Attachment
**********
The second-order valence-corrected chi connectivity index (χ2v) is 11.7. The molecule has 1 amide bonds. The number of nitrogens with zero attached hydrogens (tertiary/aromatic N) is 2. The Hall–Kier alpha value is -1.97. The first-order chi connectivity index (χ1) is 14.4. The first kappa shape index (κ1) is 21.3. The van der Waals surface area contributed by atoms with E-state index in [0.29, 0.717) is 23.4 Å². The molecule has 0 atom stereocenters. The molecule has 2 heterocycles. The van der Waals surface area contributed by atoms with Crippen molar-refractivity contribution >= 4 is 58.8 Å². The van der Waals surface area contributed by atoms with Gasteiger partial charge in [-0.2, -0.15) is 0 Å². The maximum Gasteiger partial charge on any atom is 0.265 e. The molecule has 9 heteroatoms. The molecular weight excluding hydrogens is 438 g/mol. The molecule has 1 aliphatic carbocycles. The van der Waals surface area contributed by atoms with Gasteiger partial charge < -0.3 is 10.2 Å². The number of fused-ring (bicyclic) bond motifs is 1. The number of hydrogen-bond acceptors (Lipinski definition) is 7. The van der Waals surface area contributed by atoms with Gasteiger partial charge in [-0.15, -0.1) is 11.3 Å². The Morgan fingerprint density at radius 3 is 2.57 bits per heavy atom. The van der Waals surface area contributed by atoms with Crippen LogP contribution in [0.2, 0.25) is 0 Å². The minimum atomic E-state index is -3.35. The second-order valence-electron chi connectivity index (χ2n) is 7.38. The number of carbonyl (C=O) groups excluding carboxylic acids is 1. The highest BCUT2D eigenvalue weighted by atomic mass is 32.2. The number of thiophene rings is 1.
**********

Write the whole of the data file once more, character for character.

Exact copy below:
The second-order valence-corrected chi connectivity index (χ2v) is 11.7. The molecule has 1 amide bonds. The number of nitrogens with zero attached hydrogens (tertiary/aromatic N) is 2. The Hall–Kier alpha value is -1.97. The first-order chi connectivity index (χ1) is 14.4. The first kappa shape index (κ1) is 21.3. The van der Waals surface area contributed by atoms with E-state index in [0.29, 0.717) is 23.4 Å². The molecule has 0 atom stereocenters. The molecule has 2 heterocycles. The van der Waals surface area contributed by atoms with Crippen molar-refractivity contribution >= 4 is 58.8 Å². The van der Waals surface area contributed by atoms with Gasteiger partial charge in [-0.2, -0.15) is 0 Å². The maximum Gasteiger partial charge on any atom is 0.265 e. The molecule has 9 heteroatoms. The molecular weight excluding hydrogens is 438 g/mol. The molecule has 1 aliphatic carbocycles. The van der Waals surface area contributed by atoms with Gasteiger partial charge < -0.3 is 10.2 Å². The number of fused-ring (bicyclic) bond motifs is 1. The number of hydrogen-bond acceptors (Lipinski definition) is 7. The van der Waals surface area contributed by atoms with Gasteiger partial charge in [-0.15, -0.1) is 11.3 Å². The Morgan fingerprint density at radius 3 is 2.57 bits per heavy atom. The van der Waals surface area contributed by atoms with Crippen LogP contribution in [0.2, 0.25) is 0 Å². The minimum atomic E-state index is -3.35. The second-order valence-electron chi connectivity index (χ2n) is 7.38. The number of carbonyl (C=O) groups excluding carboxylic acids is 1. The highest BCUT2D eigenvalue weighted by atomic mass is 32.2. The number of thiophene rings is 1.